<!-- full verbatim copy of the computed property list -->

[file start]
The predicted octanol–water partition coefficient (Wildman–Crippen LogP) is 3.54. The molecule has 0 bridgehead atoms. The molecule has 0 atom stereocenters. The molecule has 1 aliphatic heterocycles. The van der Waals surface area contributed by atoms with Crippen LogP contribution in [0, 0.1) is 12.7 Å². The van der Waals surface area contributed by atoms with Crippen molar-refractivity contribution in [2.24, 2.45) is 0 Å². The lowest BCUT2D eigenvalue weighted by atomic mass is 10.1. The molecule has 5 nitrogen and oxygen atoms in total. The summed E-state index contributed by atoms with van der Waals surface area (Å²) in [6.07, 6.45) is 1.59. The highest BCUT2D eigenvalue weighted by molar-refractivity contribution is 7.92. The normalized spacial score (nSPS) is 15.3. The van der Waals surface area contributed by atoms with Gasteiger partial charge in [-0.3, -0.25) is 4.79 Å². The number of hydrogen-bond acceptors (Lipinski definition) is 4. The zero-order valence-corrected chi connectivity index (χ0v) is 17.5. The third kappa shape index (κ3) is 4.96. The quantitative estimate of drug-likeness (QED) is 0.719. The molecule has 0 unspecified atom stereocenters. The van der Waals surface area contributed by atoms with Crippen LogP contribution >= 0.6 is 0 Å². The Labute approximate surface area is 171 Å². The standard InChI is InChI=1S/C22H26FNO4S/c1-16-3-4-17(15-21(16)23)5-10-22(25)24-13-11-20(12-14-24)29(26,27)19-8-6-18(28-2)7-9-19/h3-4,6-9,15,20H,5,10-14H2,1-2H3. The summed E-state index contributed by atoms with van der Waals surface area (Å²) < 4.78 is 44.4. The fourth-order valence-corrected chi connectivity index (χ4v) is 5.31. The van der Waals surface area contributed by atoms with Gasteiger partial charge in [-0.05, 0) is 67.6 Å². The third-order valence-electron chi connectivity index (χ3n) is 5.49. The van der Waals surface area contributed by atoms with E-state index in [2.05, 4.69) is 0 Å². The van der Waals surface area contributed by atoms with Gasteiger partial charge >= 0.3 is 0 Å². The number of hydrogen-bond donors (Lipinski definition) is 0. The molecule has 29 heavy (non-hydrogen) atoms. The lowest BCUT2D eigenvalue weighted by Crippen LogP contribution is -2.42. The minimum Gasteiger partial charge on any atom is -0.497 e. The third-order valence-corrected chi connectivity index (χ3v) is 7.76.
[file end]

The predicted octanol–water partition coefficient (Wildman–Crippen LogP) is 3.54. The molecule has 0 bridgehead atoms. The molecule has 0 atom stereocenters. The molecule has 1 aliphatic heterocycles. The van der Waals surface area contributed by atoms with Crippen LogP contribution in [0, 0.1) is 12.7 Å². The van der Waals surface area contributed by atoms with Crippen molar-refractivity contribution in [2.24, 2.45) is 0 Å². The lowest BCUT2D eigenvalue weighted by atomic mass is 10.1. The molecule has 5 nitrogen and oxygen atoms in total. The summed E-state index contributed by atoms with van der Waals surface area (Å²) in [6.07, 6.45) is 1.59. The highest BCUT2D eigenvalue weighted by molar-refractivity contribution is 7.92. The normalized spacial score (nSPS) is 15.3. The van der Waals surface area contributed by atoms with Gasteiger partial charge in [-0.3, -0.25) is 4.79 Å². The number of hydrogen-bond acceptors (Lipinski definition) is 4. The zero-order valence-corrected chi connectivity index (χ0v) is 17.5. The third kappa shape index (κ3) is 4.96. The quantitative estimate of drug-likeness (QED) is 0.719. The molecule has 0 unspecified atom stereocenters. The van der Waals surface area contributed by atoms with Crippen LogP contribution >= 0.6 is 0 Å². The Labute approximate surface area is 171 Å². The standard InChI is InChI=1S/C22H26FNO4S/c1-16-3-4-17(15-21(16)23)5-10-22(25)24-13-11-20(12-14-24)29(26,27)19-8-6-18(28-2)7-9-19/h3-4,6-9,15,20H,5,10-14H2,1-2H3. The summed E-state index contributed by atoms with van der Waals surface area (Å²) < 4.78 is 44.4. The fourth-order valence-corrected chi connectivity index (χ4v) is 5.31. The van der Waals surface area contributed by atoms with Gasteiger partial charge in [-0.05, 0) is 67.6 Å². The third-order valence-electron chi connectivity index (χ3n) is 5.49. The van der Waals surface area contributed by atoms with E-state index in [2.05, 4.69) is 0 Å². The van der Waals surface area contributed by atoms with Gasteiger partial charge >= 0.3 is 0 Å². The number of hydrogen-bond donors (Lipinski definition) is 0. The molecule has 29 heavy (non-hydrogen) atoms. The lowest BCUT2D eigenvalue weighted by Crippen LogP contribution is -2.42. The minimum Gasteiger partial charge on any atom is -0.497 e. The third-order valence-corrected chi connectivity index (χ3v) is 7.76.